In the book, Sarah plays a game called "American Emotions" with her cousins. Where did this idea come from?

From childhood experience. I played it with some neighborhood children, and that game had a surprisingly long lifespan that lasted even after I went away. Maybe it was the thrill of being a little bit mean, as well as the constant stream of inspiration in the form of new television reruns.

You grew up in Japan. What are your strongest memories of that period of your life?

It’s hard to choose – there are so many! One of the pleasures of writing this novel is that I was able to weave many of them into the story. In general, my strongest childhood memories are linked to smell or sound. I think the best memories are impressionistic, hard to define emotionally; an instant in time, when you catch a whiff of cafeteria school rice or burning leaves, ends up being more viscerally powerful than a linear event such as a school ceremony or a birthday. It’s interesting, I think, that one’s strongest memories (or at least mine) are often moments, or moods, or scraps of dialogue, that weren’t remotely interesting or significant at the time.

Can you talk a little about being a writing teacher? What classes do you teach? Do your students ever influence your own writing?

Right now I’m working at a low-residency MFA program (Spalding University) and a traditional MFA program (UCR at Palm Desert). I’ve been teaching writing for a good many years, and I really, really enjoy it. Although I read a lot of great student work, I can’t say that my students have ever influenced my writing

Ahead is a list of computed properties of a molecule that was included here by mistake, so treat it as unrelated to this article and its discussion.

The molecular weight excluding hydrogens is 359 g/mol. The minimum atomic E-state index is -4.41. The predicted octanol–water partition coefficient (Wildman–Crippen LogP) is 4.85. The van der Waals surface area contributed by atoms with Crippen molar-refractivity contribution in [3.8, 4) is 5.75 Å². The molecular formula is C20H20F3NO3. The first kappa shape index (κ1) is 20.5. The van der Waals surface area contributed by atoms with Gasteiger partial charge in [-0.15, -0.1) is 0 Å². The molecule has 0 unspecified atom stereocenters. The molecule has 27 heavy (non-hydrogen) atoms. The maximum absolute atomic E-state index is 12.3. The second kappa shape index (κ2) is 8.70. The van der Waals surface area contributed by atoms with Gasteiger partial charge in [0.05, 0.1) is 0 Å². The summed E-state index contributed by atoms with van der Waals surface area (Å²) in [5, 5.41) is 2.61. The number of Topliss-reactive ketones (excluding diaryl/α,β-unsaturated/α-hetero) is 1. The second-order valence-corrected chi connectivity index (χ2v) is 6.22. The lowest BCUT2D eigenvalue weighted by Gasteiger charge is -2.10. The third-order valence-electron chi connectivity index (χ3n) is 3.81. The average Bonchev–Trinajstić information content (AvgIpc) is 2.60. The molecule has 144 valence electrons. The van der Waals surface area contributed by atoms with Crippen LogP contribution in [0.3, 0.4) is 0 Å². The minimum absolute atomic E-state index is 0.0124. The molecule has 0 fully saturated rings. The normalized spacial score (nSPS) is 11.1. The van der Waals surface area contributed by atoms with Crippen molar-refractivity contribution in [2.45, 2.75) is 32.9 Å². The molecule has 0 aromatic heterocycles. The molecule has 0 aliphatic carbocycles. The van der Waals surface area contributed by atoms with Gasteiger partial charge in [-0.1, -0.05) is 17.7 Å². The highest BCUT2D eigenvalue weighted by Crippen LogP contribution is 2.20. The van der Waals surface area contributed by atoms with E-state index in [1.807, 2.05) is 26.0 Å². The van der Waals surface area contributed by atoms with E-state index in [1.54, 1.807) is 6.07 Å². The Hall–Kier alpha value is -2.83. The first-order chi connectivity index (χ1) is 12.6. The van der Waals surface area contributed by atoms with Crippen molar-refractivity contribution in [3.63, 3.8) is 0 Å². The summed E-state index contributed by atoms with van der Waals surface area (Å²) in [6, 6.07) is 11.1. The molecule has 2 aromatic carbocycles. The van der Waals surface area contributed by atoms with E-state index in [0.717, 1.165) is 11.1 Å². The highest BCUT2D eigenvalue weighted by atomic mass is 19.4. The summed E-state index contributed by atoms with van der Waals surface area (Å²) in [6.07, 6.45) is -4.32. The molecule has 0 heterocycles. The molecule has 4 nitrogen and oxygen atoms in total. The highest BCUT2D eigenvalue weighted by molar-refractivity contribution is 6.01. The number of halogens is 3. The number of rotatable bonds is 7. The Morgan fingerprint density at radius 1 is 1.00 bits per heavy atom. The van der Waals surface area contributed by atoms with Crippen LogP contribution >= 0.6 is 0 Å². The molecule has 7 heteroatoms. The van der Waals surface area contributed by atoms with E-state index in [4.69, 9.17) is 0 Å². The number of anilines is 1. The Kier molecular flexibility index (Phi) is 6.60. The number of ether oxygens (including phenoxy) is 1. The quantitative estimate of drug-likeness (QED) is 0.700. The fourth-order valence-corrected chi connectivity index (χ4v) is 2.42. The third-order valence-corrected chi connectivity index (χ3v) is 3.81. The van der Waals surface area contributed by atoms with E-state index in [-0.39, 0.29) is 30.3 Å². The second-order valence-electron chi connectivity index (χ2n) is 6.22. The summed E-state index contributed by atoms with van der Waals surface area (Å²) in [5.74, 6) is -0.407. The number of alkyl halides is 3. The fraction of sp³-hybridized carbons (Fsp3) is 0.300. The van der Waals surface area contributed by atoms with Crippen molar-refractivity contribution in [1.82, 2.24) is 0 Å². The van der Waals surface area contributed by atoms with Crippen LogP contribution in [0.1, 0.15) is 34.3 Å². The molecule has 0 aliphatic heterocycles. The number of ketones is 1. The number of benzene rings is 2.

. My own writing sensibility, for better or worse, is pretty firmly ingrained (that’s one benefit of starting to write later in life, after you’ve lived a little and are more in touch with yourself), so my style is not that easily swayed by whatever I happen to be reading at the time.

You’ve written many acclaimed short stories. What made you decide to write a novel? What is different about the process of writing each? Which is easier for you? Which do you prefer?

I think I would feel incomplete as a writer if I’d never tried to write a novel. I enjoy novels, and I read them for pleasure more than I do short stories, so it was a matter of time until I worked up the nerve to write one. Since this was my first stab at novel writing, it felt psychologically harder – it was such a long process and it dragged on for years, without the instant gratification that comes with a shorter piece. Apart from that, there wasn’t much difference in the technical aspects of writing, which was a relief. At this point in time, I think I’d like to try writing another novel because I’m still new to this form and there’s something heady about the challenge.

You have completed your first novel, what's next? Are there any new themes you wish to explore in your writing?

I’m working on a second novel. Yes, I do have some themes in mind that I’d like to explore, but none of it is set in stone yet, so I’ll say no more for fear of jinxing myself.